Wheezing in Children

Wheezing is a problem with the airways. It's a high-pitched whistling sound you can hear when your child breathes. Or, it may be so quiet that a doctor needs a stethoscope to hear it. Wheezing can be scary for parents.


What causes wheezing in children? Often, it's linked to a common cold or other respiratory infection. Some infections cause the airways to become inflamed and narrowed. Wheezing is also a common symptom of asthma. Some children wheeze because of a problem with the structure of their lungs or vocal cords. And, a child may wheeze after a choking episode.

When to call a doctor

Should you call a doctor? Although some minor wheezing may not be a problem, watch closely for warning signs. Is your child breathing harder or faster than normal? Are their nostrils flaring? Are the muscles of their neck or ribs contracting as they struggle to breathe? Are they making grunting noises? Are their lips turning blue? And, do you feel like something just isn't right? These are signs of a medical emergency. Call the doctor immediately.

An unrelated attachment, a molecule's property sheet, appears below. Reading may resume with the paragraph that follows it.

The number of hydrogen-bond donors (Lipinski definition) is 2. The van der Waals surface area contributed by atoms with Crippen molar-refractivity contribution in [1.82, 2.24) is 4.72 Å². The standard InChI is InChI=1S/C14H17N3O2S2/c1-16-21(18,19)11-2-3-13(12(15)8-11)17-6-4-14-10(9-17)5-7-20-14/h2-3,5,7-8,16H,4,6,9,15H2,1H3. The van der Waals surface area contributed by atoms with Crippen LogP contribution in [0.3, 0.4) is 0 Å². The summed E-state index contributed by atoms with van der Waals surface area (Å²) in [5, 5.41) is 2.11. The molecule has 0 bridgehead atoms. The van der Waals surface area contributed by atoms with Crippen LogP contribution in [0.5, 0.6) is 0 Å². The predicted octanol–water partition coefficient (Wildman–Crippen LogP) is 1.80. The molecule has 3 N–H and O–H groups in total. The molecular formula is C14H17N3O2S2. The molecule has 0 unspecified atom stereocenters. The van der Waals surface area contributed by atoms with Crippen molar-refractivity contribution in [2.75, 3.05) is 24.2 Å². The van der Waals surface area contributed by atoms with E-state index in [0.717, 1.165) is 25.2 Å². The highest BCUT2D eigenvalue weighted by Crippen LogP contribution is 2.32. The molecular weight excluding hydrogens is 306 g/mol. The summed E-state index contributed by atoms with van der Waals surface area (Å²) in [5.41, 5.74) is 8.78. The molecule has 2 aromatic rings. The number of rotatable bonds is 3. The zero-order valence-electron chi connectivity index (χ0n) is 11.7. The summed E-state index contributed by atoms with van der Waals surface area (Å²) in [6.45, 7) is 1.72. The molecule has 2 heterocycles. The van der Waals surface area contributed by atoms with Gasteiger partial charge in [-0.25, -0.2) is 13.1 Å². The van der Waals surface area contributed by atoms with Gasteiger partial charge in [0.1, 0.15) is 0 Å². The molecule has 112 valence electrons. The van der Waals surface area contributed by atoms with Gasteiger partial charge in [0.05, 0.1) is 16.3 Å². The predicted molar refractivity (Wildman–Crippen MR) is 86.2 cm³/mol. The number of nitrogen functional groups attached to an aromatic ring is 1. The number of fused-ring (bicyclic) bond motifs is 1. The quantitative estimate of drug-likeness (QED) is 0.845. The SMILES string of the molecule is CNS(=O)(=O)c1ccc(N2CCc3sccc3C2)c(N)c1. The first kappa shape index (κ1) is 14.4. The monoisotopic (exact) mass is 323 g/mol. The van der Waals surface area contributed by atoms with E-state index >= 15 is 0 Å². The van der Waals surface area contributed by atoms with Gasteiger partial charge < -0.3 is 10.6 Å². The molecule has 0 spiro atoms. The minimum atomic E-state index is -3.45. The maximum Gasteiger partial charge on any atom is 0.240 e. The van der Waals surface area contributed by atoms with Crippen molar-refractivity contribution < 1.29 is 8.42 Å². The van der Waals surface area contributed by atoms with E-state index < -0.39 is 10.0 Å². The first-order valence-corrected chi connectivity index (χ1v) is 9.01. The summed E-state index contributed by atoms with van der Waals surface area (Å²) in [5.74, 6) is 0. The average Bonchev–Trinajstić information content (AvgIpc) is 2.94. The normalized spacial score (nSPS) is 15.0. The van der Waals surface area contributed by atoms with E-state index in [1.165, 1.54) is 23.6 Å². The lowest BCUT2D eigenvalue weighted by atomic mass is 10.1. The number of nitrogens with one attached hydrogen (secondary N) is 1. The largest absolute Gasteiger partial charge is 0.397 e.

Treatment depends on what's causing the wheezing. You doctor will find out what's wrong and create a care plan that's right for you.